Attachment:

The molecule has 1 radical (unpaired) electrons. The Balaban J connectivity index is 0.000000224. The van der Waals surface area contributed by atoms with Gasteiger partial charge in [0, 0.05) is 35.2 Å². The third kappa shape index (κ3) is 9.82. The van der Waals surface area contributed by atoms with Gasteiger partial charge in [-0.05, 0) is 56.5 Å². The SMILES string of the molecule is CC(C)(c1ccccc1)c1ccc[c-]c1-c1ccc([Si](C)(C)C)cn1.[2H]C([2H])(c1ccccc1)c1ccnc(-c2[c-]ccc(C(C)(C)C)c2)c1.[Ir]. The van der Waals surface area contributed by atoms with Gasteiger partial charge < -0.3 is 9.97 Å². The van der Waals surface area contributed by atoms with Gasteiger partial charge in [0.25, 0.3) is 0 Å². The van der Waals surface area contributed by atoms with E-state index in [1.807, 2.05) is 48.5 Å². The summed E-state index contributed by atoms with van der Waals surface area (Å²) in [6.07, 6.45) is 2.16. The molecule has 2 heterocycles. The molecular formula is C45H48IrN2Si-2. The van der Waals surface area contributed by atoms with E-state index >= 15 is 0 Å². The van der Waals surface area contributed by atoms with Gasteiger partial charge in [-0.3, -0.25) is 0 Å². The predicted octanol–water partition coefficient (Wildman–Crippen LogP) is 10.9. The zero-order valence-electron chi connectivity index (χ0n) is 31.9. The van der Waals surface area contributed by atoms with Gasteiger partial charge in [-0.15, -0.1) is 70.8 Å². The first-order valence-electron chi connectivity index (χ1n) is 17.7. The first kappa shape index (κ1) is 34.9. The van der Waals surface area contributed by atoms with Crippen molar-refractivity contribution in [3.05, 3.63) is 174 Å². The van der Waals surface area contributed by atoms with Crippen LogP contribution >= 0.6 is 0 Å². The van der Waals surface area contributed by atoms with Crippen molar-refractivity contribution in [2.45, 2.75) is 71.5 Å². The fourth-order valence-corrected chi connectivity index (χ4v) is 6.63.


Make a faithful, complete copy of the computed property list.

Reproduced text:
The molecule has 1 radical (unpaired) electrons. The Balaban J connectivity index is 0.000000224. The van der Waals surface area contributed by atoms with Gasteiger partial charge in [0, 0.05) is 35.2 Å². The third kappa shape index (κ3) is 9.82. The van der Waals surface area contributed by atoms with Gasteiger partial charge in [-0.05, 0) is 56.5 Å². The SMILES string of the molecule is CC(C)(c1ccccc1)c1ccc[c-]c1-c1ccc([Si](C)(C)C)cn1.[2H]C([2H])(c1ccccc1)c1ccnc(-c2[c-]ccc(C(C)(C)C)c2)c1.[Ir]. The van der Waals surface area contributed by atoms with Gasteiger partial charge < -0.3 is 9.97 Å². The van der Waals surface area contributed by atoms with Gasteiger partial charge in [0.25, 0.3) is 0 Å². The van der Waals surface area contributed by atoms with E-state index in [1.807, 2.05) is 48.5 Å². The summed E-state index contributed by atoms with van der Waals surface area (Å²) in [6.07, 6.45) is 2.16. The molecule has 2 heterocycles. The molecular formula is C45H48IrN2Si-2. The van der Waals surface area contributed by atoms with E-state index >= 15 is 0 Å². The van der Waals surface area contributed by atoms with Gasteiger partial charge in [-0.3, -0.25) is 0 Å². The predicted octanol–water partition coefficient (Wildman–Crippen LogP) is 10.9. The zero-order valence-electron chi connectivity index (χ0n) is 31.9. The van der Waals surface area contributed by atoms with Gasteiger partial charge in [-0.15, -0.1) is 70.8 Å². The first-order valence-electron chi connectivity index (χ1n) is 17.7. The first kappa shape index (κ1) is 34.9. The van der Waals surface area contributed by atoms with Crippen molar-refractivity contribution in [3.05, 3.63) is 174 Å². The van der Waals surface area contributed by atoms with Crippen LogP contribution >= 0.6 is 0 Å². The van der Waals surface area contributed by atoms with Crippen molar-refractivity contribution in [2.45, 2.75) is 71.5 Å². The fourth-order valence-corrected chi connectivity index (χ4v) is 6.63.